Regarding the gathering, there's a BIG difference between hiring gigging musicians and hiring a worship pastor. Most churches are (sometimes grudgingly) willing to pay for good music, but not good leadership. That's not to say you shouldn’t ever hire a band or an organist or an accompanist (there are many circumstances in which it’s a good idea), but it IS to say that it's important to have a person who understands WHY she’s on stage and is willing to do what helps the congregation respond to God (which includes during the week, not just the few hours on sunday). This this is VASTLY different than someone who is simply there for a paycheck or there to maintain the nostalgia of what we’ve always done. Worship pastors care for their congregations in very different ways than a lead pastor or youth pastor or children's pastor, and those who are good at their job do several things that the gigging musicians or the 5-hour-a-week-underpaid-college-kid-who-picks-the-songs can’t do:
Additionally, the “pastor” part of “worship pastor” means that there’s somebody thinking through what we ought to do when something big happens that impacts our congregations. We recently had a tragedy in our community when a well-known pastor and his wife were killed suddenly. Many people in our church knew them well, and the shock was noticeable. Instead of going with “plan A” (which would have been easiest), we were able to modify the service to include a time of lament and grieving that ended up being a place the Spirit moved noticeably that weekend. Our services/gatherings cannot be planned in a vacuum, but must take our culture, our congregation, and our teams in mind.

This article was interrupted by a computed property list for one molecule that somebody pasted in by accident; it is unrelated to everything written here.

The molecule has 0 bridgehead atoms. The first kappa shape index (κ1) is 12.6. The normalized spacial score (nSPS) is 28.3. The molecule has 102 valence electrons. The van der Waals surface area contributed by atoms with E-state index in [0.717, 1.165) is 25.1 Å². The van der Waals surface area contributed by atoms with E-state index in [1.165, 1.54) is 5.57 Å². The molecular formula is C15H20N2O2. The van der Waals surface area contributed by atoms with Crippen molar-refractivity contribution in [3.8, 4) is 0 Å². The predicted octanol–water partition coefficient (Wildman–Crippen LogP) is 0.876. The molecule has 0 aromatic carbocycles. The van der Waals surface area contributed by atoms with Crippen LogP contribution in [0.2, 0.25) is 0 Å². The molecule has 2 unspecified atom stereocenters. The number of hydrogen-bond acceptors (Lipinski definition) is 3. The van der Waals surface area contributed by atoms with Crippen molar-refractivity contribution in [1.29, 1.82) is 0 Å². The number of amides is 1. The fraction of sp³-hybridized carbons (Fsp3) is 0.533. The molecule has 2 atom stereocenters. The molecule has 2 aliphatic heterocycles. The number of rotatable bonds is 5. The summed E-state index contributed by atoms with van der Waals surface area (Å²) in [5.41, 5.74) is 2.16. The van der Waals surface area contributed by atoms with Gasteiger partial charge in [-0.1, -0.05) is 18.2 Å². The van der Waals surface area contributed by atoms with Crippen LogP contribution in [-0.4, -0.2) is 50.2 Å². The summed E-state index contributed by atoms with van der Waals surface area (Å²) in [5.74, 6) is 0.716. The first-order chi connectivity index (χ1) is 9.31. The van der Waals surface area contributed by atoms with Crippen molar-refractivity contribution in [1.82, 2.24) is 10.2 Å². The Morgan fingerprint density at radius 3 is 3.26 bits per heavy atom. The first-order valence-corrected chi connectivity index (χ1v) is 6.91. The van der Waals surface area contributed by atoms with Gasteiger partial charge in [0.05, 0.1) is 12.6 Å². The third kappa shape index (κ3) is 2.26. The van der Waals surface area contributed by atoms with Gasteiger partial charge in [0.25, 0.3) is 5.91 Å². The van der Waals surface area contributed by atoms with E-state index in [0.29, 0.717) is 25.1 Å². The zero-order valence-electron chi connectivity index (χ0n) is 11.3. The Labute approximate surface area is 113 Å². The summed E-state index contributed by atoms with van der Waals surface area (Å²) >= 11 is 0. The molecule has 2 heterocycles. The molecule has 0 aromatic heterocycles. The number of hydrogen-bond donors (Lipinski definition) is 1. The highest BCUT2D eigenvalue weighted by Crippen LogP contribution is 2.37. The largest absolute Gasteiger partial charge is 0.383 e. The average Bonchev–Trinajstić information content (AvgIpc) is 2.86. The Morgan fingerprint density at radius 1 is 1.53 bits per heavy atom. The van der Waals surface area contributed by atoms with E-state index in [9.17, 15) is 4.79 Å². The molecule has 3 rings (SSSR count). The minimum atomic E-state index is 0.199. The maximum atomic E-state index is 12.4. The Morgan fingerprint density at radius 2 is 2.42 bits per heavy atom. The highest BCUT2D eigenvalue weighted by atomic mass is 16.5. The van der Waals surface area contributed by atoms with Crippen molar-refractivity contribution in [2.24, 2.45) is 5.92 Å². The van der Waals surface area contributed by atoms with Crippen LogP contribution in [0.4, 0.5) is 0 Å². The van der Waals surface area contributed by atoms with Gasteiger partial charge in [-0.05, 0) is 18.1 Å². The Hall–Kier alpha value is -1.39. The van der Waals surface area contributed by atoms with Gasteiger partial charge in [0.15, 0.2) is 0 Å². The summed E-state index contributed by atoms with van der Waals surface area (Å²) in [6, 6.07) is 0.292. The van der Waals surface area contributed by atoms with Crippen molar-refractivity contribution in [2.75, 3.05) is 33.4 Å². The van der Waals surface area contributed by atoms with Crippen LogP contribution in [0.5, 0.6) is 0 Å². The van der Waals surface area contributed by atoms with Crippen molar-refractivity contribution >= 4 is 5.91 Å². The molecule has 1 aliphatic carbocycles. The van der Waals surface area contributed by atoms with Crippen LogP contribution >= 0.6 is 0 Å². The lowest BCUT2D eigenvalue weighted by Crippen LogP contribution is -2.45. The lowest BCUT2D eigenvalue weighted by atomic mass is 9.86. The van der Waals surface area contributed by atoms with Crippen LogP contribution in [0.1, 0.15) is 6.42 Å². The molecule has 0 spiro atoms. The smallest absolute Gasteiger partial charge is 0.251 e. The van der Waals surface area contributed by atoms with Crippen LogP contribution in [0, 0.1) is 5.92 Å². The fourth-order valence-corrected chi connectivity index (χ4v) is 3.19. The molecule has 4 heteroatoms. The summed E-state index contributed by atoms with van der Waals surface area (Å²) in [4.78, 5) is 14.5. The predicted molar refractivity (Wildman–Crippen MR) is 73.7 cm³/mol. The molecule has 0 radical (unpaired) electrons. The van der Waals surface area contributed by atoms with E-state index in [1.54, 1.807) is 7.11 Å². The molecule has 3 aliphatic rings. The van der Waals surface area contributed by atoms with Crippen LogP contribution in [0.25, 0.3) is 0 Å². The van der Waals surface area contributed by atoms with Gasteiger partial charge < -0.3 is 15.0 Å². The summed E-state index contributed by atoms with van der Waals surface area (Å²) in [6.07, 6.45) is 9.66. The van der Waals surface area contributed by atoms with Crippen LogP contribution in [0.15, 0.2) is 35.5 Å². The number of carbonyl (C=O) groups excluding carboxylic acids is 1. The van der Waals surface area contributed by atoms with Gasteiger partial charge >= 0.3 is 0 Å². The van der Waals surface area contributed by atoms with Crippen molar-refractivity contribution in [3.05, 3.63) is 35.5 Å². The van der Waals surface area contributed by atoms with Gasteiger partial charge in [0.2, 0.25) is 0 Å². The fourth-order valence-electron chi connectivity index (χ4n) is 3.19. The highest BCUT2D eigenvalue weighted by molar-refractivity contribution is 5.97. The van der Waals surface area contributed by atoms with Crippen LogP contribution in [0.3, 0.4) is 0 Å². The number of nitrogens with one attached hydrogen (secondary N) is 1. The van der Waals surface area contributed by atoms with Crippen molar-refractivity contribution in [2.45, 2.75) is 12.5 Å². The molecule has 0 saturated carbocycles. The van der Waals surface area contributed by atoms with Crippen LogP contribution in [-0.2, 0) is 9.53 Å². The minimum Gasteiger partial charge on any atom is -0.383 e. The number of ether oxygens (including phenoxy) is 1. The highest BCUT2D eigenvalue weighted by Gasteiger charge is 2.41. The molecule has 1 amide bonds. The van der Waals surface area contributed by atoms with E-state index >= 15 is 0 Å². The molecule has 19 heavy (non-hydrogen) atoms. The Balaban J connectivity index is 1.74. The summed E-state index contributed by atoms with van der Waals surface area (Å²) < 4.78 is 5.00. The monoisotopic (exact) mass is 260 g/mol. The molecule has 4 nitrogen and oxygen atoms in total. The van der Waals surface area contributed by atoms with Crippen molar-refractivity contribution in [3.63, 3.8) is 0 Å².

Tech ministries, worship teams, choirs, stage design teams … all of these need oversight, but will work better if they have someone who can help translate between them. When a person has the big picture (see point 1), a church can spend its time and resources more efficiently. Case in point, many churches have a properties team who makes decisions about facilities, and yet most of the time, their bandwidth for worship technology is fairly small. A worship pastor can guide decisions made by that team with the long-term picture in mind (for example, “this sound board is going to die sometime in the next five years, we should start saving now”).
The Art of Curating Worship.” Museum curators don’t create exhibits to force change on people, but rather, to invite them to engage and experience the ideas. Curating is an ongoing art form - it does not cease when the glue on the exhibit dries, but is active, subject to change as new minds seek to better experience what the exhibit has to offer. Likewise, worship pastors do not worship FOR the people, and they cannot FORCE the people to worship (if it is coerced, it’s not worship). Instead, we create a space where we can invite people to engage God together and to become the sorts of people that He’s made them to be. The art, the music, the liturgy, the scripture, the message … all are crafted together as part of creating and curating a time in which people can choose to listen and respond to the Spirit in their midst.
Worship is so much bigger than an event, and a good worship pastor will know this. But this does not change the fact that we must still gather together. If worship is simply the act of responding to God’s mercy (Romans 12:1), then a well-curated worship gathering will be a place where God’s diverse, messy, multigenerational, weird-and-wonderful people can respond to that mercy together.